Anzac Day Schools' Awards

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28 October 2016

St Joseph’s College Geelong, Newtown, and Clonard College, Herne Hill, have been awarded the national prize for the Anzac Day Schools’ Awards. The Students from Clonard College and St Joseph's College participating in a wartime photography workshop.awards are designed to encourage initiative and creativity in the way that schools commemorate Anzac Day, with an emphasis on inventiveness balanced with tradition. 

On 22 April 2016, Year 9 students from St Joseph’s and Clonard College came together for a full day of commemoration and learning to remember Anzac Day and the 50th Anniversary of the Battle of Long Tan.

Activities included a formal ceremony with a keynote address by a veteran who spoke about keeping the Anzac spirit alive and a choice of 22 workshops that offered a visit to a Royal Australian Air Force museum, packing duffle bags, organising rations, simulating a Kokoda trek, making Anzac biscuits and looking at wartime photography.

Some of the St Joseph’s students reflected on the event and the meaning behind it:

To me, the spirit of ANZAC is more than just remembering the soldiers that died and fought in Gallipoli and all through the world wars. But it is about getting up at the crack of dawn, standing with a heap strangers you’ve never seen, thinking, we are safe. Thousands of people died, hundreds of families lost loved ones, and Australia’s population plummeted, all so that Australians today are safe. That the future generations of Australia can live in a free country.Students from Clonard College and St Joseph's College.   

(Finn Dripps, Year 9)

 What I got out of the ANZAC commemoration day 2016 was a new understanding of war, peace and everything in-between, the life of being an ANZAC and how the families of deployed soldiers would have felt. I also found the difference between ‘commemorating and celebrating’. Commemorating is the act of remembering or being reminded of the ANZACs. Celebrating is to have festivities and lots of fun. Although commemorating can be very fun, it is more about remembering our brave members of the defence force.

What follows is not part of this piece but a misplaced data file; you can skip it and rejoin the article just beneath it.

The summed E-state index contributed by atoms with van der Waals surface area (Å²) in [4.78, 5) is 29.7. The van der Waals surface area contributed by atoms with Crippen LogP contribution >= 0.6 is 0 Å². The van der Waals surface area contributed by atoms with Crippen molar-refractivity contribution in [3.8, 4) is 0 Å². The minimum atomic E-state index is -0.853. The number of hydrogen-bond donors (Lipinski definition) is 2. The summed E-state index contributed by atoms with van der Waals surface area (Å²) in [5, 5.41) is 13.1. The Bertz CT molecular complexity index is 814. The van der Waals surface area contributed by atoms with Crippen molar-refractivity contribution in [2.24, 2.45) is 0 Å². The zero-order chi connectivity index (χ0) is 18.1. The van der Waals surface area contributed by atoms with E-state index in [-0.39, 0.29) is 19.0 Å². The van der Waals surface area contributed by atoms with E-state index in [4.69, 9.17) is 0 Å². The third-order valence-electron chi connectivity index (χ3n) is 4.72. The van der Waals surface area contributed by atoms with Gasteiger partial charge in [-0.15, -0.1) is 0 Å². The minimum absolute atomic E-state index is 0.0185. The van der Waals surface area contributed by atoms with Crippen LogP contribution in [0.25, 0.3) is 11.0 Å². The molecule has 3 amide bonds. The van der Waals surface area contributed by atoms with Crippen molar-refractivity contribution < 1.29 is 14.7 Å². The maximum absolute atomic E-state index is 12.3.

(Angus Wiese, Year 9)

This experience has been something that many don’t get to experience. Visiting a museum and getting a private lesson about what war was like was good enough in its self, but having a real veteran come to share her knowledge and experience with us is something that you can’t forget. Captain Hailey Haynes showed taught us to be grateful for what we’ve and in times of neglect and complaint, to think about what our ancestors have been through.  

(Darcy Crucitti, Year 9)St Joseph's College Year 9 student, Patrick, plays the last post.

Personally the workshops were my favourite part of the day and I learnt so much from the people that I spoke to. The first workshop I participated in was about the food in the army today and how it is rationed and prepared. The second workshop I took part in was to meet a Vietnam veteran. It was one of my highlights of the day just to talk to these people, ask questions, and hear stories of their experience in the army. I was then selected to be one of the veteran’s tour guides and learnt so much about the devastation of war and how peace is always the best option in times of conflict.    

(Shaun Vigor-Smith, Year 9)

As state winners, the two schools receive $2000, plus an additional $1000 for being awarded the national title.